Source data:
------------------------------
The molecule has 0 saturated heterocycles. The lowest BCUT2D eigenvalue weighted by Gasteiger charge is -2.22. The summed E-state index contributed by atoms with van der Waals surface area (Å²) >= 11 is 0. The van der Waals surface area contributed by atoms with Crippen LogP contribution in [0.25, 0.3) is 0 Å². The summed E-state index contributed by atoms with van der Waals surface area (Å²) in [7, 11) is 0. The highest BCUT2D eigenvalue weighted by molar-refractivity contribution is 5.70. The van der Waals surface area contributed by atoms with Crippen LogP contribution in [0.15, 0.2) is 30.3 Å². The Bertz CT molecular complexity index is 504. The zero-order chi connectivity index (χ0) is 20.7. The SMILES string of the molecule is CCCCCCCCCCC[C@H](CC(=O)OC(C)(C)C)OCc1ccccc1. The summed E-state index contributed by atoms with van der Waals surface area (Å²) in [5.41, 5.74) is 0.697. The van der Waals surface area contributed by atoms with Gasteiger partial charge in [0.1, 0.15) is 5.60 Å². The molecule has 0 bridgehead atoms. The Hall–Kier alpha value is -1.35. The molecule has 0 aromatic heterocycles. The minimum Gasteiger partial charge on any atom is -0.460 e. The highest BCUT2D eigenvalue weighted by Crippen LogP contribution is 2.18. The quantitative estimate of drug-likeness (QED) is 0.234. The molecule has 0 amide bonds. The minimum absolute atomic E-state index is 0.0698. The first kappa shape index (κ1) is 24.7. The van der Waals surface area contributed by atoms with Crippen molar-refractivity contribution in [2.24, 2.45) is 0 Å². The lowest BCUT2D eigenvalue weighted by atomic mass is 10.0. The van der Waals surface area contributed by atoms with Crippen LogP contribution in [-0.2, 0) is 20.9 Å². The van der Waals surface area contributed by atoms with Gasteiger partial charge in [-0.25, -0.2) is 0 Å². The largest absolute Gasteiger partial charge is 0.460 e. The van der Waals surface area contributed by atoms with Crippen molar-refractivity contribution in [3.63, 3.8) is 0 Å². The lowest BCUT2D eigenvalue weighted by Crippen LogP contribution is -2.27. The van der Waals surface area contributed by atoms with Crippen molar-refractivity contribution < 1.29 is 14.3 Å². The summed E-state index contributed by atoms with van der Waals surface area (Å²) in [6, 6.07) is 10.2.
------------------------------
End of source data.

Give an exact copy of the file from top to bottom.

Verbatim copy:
The molecule has 0 saturated heterocycles. The lowest BCUT2D eigenvalue weighted by Gasteiger charge is -2.22. The summed E-state index contributed by atoms with van der Waals surface area (Å²) >= 11 is 0. The van der Waals surface area contributed by atoms with Crippen LogP contribution in [0.25, 0.3) is 0 Å². The summed E-state index contributed by atoms with van der Waals surface area (Å²) in [7, 11) is 0. The highest BCUT2D eigenvalue weighted by molar-refractivity contribution is 5.70. The van der Waals surface area contributed by atoms with Crippen LogP contribution in [0.15, 0.2) is 30.3 Å². The Bertz CT molecular complexity index is 504. The zero-order chi connectivity index (χ0) is 20.7. The SMILES string of the molecule is CCCCCCCCCCC[C@H](CC(=O)OC(C)(C)C)OCc1ccccc1. The summed E-state index contributed by atoms with van der Waals surface area (Å²) in [5.41, 5.74) is 0.697. The van der Waals surface area contributed by atoms with Gasteiger partial charge in [0.1, 0.15) is 5.60 Å². The molecule has 0 bridgehead atoms. The Hall–Kier alpha value is -1.35. The molecule has 0 aromatic heterocycles. The minimum Gasteiger partial charge on any atom is -0.460 e. The highest BCUT2D eigenvalue weighted by Crippen LogP contribution is 2.18. The quantitative estimate of drug-likeness (QED) is 0.234. The molecule has 0 amide bonds. The minimum absolute atomic E-state index is 0.0698. The first kappa shape index (κ1) is 24.7. The van der Waals surface area contributed by atoms with Crippen molar-refractivity contribution in [2.24, 2.45) is 0 Å². The lowest BCUT2D eigenvalue weighted by atomic mass is 10.0. The van der Waals surface area contributed by atoms with Crippen LogP contribution in [-0.2, 0) is 20.9 Å². The van der Waals surface area contributed by atoms with Gasteiger partial charge in [-0.25, -0.2) is 0 Å². The largest absolute Gasteiger partial charge is 0.460 e. The van der Waals surface area contributed by atoms with Crippen molar-refractivity contribution in [3.63, 3.8) is 0 Å². The lowest BCUT2D eigenvalue weighted by Crippen LogP contribution is -2.27. The van der Waals surface area contributed by atoms with Crippen molar-refractivity contribution < 1.29 is 14.3 Å². The summed E-state index contributed by atoms with van der Waals surface area (Å²) in [6, 6.07) is 10.2.